Protein utilization during energy undernutrition in sheep sustained by intragastric infusion: effects of protein infusion level, with or without sub-maintenance amounts of energy from volatile fatty acids, on energy and protein metabolism.

TitleProtein utilization during energy undernutrition in sheep sustained by intragastric infusion: effects of protein infusion level, with or without sub-maintenance amounts of energy from volatile fatty acids, on energy and protein metabolism.
Publication TypeJournal Article
Year of Publication1997
AuthorsChowdhury, SA, Orskov ER, Hovell FD, Scaife JR, Mollison G
JournalThe British journal of nutrition
Volume77
Issue4
Pagination565-76
KeywordsAdipose Tissue, Animals, Body Temperature Regulation, Caseins, Dietary Proteins, Energy Metabolism, Fatty Acids, Volatile, Male, Nitrogen, Nutrition Disorders, Sheep, Urea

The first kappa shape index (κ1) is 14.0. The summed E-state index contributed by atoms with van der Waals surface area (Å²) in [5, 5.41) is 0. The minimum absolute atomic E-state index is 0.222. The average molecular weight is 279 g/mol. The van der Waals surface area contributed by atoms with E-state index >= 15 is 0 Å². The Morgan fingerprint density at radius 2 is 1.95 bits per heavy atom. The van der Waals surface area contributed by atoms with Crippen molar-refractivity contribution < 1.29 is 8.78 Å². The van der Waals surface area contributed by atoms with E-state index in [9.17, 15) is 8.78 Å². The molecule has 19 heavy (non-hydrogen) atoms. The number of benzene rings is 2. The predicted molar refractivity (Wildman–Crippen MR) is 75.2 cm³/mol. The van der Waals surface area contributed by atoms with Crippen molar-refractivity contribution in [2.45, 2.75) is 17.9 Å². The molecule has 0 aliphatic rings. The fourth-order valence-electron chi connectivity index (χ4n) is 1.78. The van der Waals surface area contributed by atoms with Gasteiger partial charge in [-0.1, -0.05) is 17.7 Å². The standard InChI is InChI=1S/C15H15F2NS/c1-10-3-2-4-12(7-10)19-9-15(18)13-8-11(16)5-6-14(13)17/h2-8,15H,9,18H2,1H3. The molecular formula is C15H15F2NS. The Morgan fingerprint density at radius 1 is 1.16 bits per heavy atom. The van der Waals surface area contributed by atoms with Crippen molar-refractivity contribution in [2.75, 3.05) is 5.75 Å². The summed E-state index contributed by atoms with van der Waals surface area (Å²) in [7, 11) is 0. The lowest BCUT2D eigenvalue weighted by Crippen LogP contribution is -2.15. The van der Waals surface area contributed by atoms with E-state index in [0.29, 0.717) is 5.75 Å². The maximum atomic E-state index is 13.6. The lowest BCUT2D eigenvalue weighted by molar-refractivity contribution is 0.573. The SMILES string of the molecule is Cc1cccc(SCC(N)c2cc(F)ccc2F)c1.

Abstract

Utilization of endogenous and exogenous energy for protein accretion during energy undernutrition has been studied. Nine lambs nourished by intragastric infusion were given either progressively increasing or decreasing amounts of casein-N up to 2550 mg/kg metabolic weight (W0.75), with or without 250 kJ/kg W0.75 of volatile fatty acids daily. Energy balance (respiration calorimetry) and N balance were measured. While all experimental animals were in negative energy balance, N balance increased curve-linearly with the increase in casein-N infusion and attained positive N balance. Endogenous energy (presumably body fat) was found to meet the energy needs for protein accretion during energy undernutrition. It is concluded that body fat can be effectively utilized to support lean-tissue growth during energy undernutrition, so that the classical nutritional concept of dietary energy:protein ratio is only meaningful when both endogenous and exogenous energy are considered.

Alternate TitleBr. J. Nutr.